WASHINGTON — After months of delays, the U.S. Census Bureau on Monday started to distribute data that will be needed to redraw their U.S. House boundaries: an updated tally of how many people live within their borders, and the number of House districts that each state will have for the next decade.
The Census Bureau released the apportionment data, which captured the counts of state-level populations used to make sure that the number of House seats is proportional to each state’s population. Population growth in North Carolina gives the state a 14th House seat and another electoral vote for the 2024 and 2028 general elections, the census count shows.
The official count of 10,439,388 North Carolina residents and an additional 14,560 living overseas brought the state’s apportionment population to 10,453,948 in 2020. Only military and diplomatic personnel and their families were counted overseas. That means, each of the 14 House members representing North Carolina would represent 746,711 North Carolinians both in-state and overseas, on average.
North Carolina’s resident population grew by 903,905 from 9,535,483 in 2010, or 9.5%, whereas the apportionment population grew by 9.2%, with a decrease in overseas population counted in April of 2020 when the census was conducted.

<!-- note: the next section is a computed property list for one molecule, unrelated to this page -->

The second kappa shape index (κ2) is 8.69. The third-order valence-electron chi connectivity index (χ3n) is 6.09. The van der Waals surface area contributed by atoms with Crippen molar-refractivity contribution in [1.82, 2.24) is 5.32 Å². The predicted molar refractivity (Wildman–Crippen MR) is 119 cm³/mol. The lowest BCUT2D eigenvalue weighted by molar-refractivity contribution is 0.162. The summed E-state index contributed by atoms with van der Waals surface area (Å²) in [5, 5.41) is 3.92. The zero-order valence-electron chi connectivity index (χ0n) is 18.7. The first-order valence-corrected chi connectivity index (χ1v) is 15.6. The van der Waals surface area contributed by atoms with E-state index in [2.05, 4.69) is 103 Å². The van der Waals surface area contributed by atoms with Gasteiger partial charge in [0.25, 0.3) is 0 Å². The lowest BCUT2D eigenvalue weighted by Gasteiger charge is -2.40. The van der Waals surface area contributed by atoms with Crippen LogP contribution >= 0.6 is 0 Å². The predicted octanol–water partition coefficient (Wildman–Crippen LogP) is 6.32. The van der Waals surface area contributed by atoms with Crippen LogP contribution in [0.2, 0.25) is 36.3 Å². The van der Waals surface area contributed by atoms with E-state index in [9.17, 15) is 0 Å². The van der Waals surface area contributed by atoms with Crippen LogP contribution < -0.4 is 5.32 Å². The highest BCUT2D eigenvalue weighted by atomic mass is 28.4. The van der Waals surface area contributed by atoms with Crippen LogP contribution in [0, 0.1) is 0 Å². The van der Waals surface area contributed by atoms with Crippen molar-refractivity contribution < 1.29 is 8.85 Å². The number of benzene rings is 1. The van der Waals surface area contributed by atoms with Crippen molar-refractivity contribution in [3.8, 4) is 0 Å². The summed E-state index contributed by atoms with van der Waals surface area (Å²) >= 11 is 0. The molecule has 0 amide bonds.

For six states, the long-awaited census results mean they’ll gain representation in Congress: Fast-growing Texas will add two seats, and five states will each add one seat: Florida (which surpassed New York to become the third-largest state), North Carolina, Colorado, Montana and Oregon.
After assigning every state one seat, the Census bureau used an “equal proportions” method to calculate each state’s priority values for the 51st to the 435th seat.
Because the House must remain at 435 lawmakers, seven states will have fewer representatives, after either losing population over the last 10 years or not growing as quickly as other states. New York, California, Illinois, Michigan, Ohio, Pennsylvania, and West Virginia all will see their federal delegations shrink by one legislator starting in 2023.
Minnesota will not gain or lose any House districts despite some projections that it could lose a seat.
Overall, there were 331,449,281 people living in the U.S. on April 1, 2020, an increase of 7.4% since 2010. That’s the slowest growth rate in a decade since the 1930s, and the second-slowest in U.S. history.
Population growth in North Carolina has slowed compared to a decade ago when the growth rate was 18.5%, almost double the rate recorded by the 2020 census. This decline is in line with the national trend, but still slightly higher than the national average.
The state gained one seat after the 1990 census and another in 2000. North Carolina has experienced steady population growth in the past few decades; the last time it lost a seat was in 1960.
“Today’s announcement that North Carolina will gain an additional congressional seat points to our state’s continued growth,” Executive Director of Common Cause NC Bob Philips said in a statement. “It also highlights the critical need to ensure that no community is left behind or marginalized by this year’s pivotal redistricting process.”